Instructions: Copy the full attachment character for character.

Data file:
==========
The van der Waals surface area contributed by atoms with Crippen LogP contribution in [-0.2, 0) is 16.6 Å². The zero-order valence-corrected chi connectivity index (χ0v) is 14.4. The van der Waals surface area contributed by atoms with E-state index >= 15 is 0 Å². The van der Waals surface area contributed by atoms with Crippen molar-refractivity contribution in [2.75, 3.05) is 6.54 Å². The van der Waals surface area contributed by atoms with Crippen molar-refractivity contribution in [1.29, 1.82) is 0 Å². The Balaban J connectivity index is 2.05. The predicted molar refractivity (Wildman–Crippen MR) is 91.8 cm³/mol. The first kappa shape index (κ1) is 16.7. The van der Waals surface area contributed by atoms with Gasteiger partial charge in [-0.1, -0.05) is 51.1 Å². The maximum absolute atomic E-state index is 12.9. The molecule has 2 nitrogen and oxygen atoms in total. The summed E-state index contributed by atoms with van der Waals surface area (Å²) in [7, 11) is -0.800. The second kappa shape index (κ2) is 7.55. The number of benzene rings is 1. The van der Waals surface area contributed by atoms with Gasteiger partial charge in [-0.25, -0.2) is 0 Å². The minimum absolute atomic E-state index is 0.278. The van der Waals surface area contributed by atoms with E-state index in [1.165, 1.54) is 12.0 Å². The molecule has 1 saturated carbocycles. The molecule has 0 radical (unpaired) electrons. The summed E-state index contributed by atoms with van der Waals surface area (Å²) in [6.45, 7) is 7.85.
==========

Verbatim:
The van der Waals surface area contributed by atoms with Crippen LogP contribution in [-0.2, 0) is 16.6 Å². The zero-order valence-corrected chi connectivity index (χ0v) is 14.4. The van der Waals surface area contributed by atoms with E-state index >= 15 is 0 Å². The van der Waals surface area contributed by atoms with Crippen molar-refractivity contribution in [2.75, 3.05) is 6.54 Å². The van der Waals surface area contributed by atoms with Crippen molar-refractivity contribution in [1.29, 1.82) is 0 Å². The Balaban J connectivity index is 2.05. The predicted molar refractivity (Wildman–Crippen MR) is 91.8 cm³/mol. The first kappa shape index (κ1) is 16.7. The van der Waals surface area contributed by atoms with Gasteiger partial charge in [-0.1, -0.05) is 51.1 Å². The maximum absolute atomic E-state index is 12.9. The molecule has 2 nitrogen and oxygen atoms in total. The summed E-state index contributed by atoms with van der Waals surface area (Å²) in [7, 11) is -0.800. The second kappa shape index (κ2) is 7.55. The number of benzene rings is 1. The van der Waals surface area contributed by atoms with Gasteiger partial charge in [-0.25, -0.2) is 0 Å². The minimum absolute atomic E-state index is 0.278. The van der Waals surface area contributed by atoms with E-state index in [1.165, 1.54) is 12.0 Å². The molecule has 1 saturated carbocycles. The molecule has 0 radical (unpaired) electrons. The summed E-state index contributed by atoms with van der Waals surface area (Å²) in [6.45, 7) is 7.85.